The South Carolina Supreme Court’s jury instruction also contains language giving the officer the benefit of the doubt. It states that a person claiming self-defense “does not have to show” he was “actually in danger. It is enough if the defendant (officer) believed” he was in imminent danger. The officer “has the right to act on appearances even though the defendant’s beliefs may have been mistaken.”

Criminal law experts say that taken together, the South Carolina decisions give police officers broader discretion to use deadly force than Garner provides.

This means that Slager’s lawyer can claim he had to fire to stop Scott, who arguably became a fleeing felon because he had allegedly wrestled with Slager over the Taser.

Slager’s potential defense is undercut, Henderson says, by the video that appears to show him trying to plant the Taser near Scott after the shooting.

The video also undercuts an argument that it was necessary for Slager to use deadly force to effect the arrest. Scott is moving away in a slow run and another officer is approaching around the time of the shots.

The bottom line, legal experts say, is that Slager could end up guilty of a lesser crime, like manslaughter.

Missouri law

When the legislative session began in Jefferson City, legislators filed half a dozen bills to update the Missouri law on deadly force. 

Only one of those bills has a chance of passage, and even that one has an uphill path.

SB 199, sponsored by Sen. Bob Dixon, R-Springfield and chair of the Senate Judiciary Committee, was put on the informal calendar last week. The bill provides that police can use deadly force if necessary to effect the arrest of a person who committed a felony "involving the infliction or threatened infliction of serious bodily injury."

In a case like the Scott shooting, the officer could claim that the struggle with Scott over the Taser involved a felony threatening infliction of serious bodily injury.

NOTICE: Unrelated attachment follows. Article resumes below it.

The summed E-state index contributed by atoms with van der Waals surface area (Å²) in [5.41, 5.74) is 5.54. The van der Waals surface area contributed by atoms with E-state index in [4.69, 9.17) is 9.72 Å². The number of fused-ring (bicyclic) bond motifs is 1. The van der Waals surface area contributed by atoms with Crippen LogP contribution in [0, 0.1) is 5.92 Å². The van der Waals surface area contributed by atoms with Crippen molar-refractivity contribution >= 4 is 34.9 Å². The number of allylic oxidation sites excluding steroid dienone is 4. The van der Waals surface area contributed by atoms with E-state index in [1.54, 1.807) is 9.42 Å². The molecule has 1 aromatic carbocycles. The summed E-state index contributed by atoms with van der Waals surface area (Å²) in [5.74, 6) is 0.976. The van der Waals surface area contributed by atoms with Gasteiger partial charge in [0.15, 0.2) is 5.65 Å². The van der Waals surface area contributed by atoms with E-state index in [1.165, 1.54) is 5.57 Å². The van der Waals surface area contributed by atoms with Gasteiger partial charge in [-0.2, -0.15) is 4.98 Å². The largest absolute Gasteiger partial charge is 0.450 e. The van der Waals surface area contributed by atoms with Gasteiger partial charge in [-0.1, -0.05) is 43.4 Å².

Similarly, in the Ferguson case, Michael Brown was considered to be a felon from the time he fought with Officer Darren Wilson over the gun at the police car. Under the Dixon bill, Wilson could have fired at Brown when Brown fled, if Wilson thought that was necessary to effect the arrest.

Dixon’s bill puts fewer restraints on police use of force than one proposed by Saint Louis University law professors Chad Flanders and Marcia McCormick earlier this year. Their proposal, based on the Model Penal Code, would allow deadly force only if the suspect used or threatened "deadly force."

So a suspect who threatened serious bodily injury – as Scott arguably did if he fought for the laser – could be shot under Dixon’s bill but not under the Flanders/McCormick proposal because Scott didn’t threaten deadly force.

Dixon’s bill also says an officer can use deadly force to shoot a fleeing suspect who "may endanger” his or others’ lives, while the Flanders/McCormick bill would require there to be a “substantial risk” that lives were endangered.

So, while Dixon’s law would restrict the police use of force more than the current statute, it would restrict it less than recommended by Flanders and McCormick.

Dixon’s office said the senator is not commenting on how his bill would affect situations such as the one in South Carolina. His office said the senator’s bill is likely to come up before the end of the session next month. But Marshall Griffin, the Jefferson City correspondent for St. Louis Public Radio, notes that the bill still hasn’t gone through the House, limiting its chances of passage.